Baptist Hospital-North Mississippi “closely monitoring” COVID-19 patient situation
Published 1:28 pm Thursday, March 26, 2020
Mississippi received its highest single-day total of COVID-19 cases on Wednesday with 108, bringing the state’s total to 485, which is causing concern of overloading healthcare facilities.
One of those facilities is Baptist Memorial Hospital-North Mississippi, though CEO Bill Henning told the EAGLE the hospital is currently in good shape when it comes to handling an influx of patients.
According to Dr. Jason Waller, chief of staff at Baptist Hospital, 58 people had been tested for COVID-19 as of Tuesday night. Of those, 46 people tested negative, while six tested positive and six more were still pending.
Waller gave Oxford Mayor Robyn Tannehill and the Board of Aldermen this update during a special meeting called on Wednesday. He also noted that not all of those 58 tests were from people in the Oxford community.
Hospitals across the country are struggling to keep personal protective equipment (PPE), such as masks and gowns, in stock along with ventilators and available beds. Henning said Baptist was benefiting from being a part of a large healthcare system and the ability to shift resources around when needed.
“As far as running out of equipment and resources, we are closely monitoring the situation; however, we don’t see any problems at this time,” Henning said. “Our system-wide infection prevention team has been planning this scenario for weeks. This team works with representatives from all of Baptist’s entities to ensure we’re prepared.”
During Wednesday’s Aldermen meeting, Waller reiterated that Lafayette County and Mississippi are still “in the upswing of this thing,” and encouraged everyone to still adhere to the guidelines put in place by local officials and the Centers for Disease Control (CDC) to help combat the spread and flatten the curve as quickly as possible.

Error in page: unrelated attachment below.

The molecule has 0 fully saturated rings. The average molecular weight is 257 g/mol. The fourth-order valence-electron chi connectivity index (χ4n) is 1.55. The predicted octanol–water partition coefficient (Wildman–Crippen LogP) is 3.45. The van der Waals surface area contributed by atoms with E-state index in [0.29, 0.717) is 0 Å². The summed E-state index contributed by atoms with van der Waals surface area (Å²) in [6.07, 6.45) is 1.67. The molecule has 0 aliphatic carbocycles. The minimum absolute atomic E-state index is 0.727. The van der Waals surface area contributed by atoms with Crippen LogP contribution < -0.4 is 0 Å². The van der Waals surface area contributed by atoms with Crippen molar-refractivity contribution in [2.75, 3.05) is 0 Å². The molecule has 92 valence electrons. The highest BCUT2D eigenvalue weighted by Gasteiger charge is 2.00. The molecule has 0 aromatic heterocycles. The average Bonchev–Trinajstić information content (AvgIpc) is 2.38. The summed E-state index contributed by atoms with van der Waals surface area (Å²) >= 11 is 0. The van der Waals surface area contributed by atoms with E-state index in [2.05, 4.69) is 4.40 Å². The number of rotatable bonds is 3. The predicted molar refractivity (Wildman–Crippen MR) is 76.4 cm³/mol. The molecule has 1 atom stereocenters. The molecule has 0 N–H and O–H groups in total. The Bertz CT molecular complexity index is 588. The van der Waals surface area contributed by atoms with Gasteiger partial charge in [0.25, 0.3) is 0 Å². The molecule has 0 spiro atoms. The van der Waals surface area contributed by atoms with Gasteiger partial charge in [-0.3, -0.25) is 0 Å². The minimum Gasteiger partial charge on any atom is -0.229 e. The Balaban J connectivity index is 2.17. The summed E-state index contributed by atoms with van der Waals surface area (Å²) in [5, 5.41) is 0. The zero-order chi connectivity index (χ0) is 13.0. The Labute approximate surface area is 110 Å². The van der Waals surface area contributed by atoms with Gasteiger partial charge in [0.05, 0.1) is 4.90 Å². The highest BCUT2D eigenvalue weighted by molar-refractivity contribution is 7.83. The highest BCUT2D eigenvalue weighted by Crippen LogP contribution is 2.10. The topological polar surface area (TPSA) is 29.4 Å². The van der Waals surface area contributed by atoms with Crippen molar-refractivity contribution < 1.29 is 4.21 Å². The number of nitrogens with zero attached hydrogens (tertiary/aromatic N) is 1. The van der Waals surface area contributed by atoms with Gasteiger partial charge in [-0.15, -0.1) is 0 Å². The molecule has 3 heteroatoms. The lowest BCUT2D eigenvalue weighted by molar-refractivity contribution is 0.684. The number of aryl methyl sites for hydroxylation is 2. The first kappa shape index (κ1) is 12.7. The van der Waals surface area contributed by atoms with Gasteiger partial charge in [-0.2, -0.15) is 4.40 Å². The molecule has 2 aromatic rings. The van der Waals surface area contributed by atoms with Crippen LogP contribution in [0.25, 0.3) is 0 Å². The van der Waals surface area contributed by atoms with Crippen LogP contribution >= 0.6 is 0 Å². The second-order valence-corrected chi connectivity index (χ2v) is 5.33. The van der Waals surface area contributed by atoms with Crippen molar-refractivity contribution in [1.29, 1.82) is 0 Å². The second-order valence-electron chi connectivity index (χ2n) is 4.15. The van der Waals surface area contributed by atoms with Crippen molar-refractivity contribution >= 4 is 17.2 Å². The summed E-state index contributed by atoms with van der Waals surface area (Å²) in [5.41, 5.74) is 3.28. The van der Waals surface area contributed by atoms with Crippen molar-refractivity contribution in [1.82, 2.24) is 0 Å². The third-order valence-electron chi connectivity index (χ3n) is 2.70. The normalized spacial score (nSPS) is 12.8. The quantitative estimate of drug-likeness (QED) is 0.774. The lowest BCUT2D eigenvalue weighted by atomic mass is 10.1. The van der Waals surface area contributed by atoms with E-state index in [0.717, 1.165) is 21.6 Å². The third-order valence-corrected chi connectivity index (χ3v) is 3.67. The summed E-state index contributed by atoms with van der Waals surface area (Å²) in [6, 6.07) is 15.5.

Baptist would not disclose how many patients who had tested positive for COVID-19 were hospitalized or asked to self-quarantine at home, citing patient privacy laws.
If there is an overload of COVID-19 patients needing to be hospitalized, Henning said the hospital is prepared. However, he said, they have not gotten close to that threshold, yet.
“We have contingency plans in place in the event we have a surge of patients,” Henning said. “With our elective medical procedures eliminated during this pandemic, we have space available that can be used for additional patients.”
To be in compliance with Governor Tate Reeves’ executive order signed on Tuesday, Baptist is not allowing visitors for adult patients without special exemptions, as stated in the hospital’s Visitors Guidelines. They continue to eliminate elective services and are screening everyone who enters the hospital, which helps reduce traffic in the building and the opportunity to spread COVID-19 to staff and patients.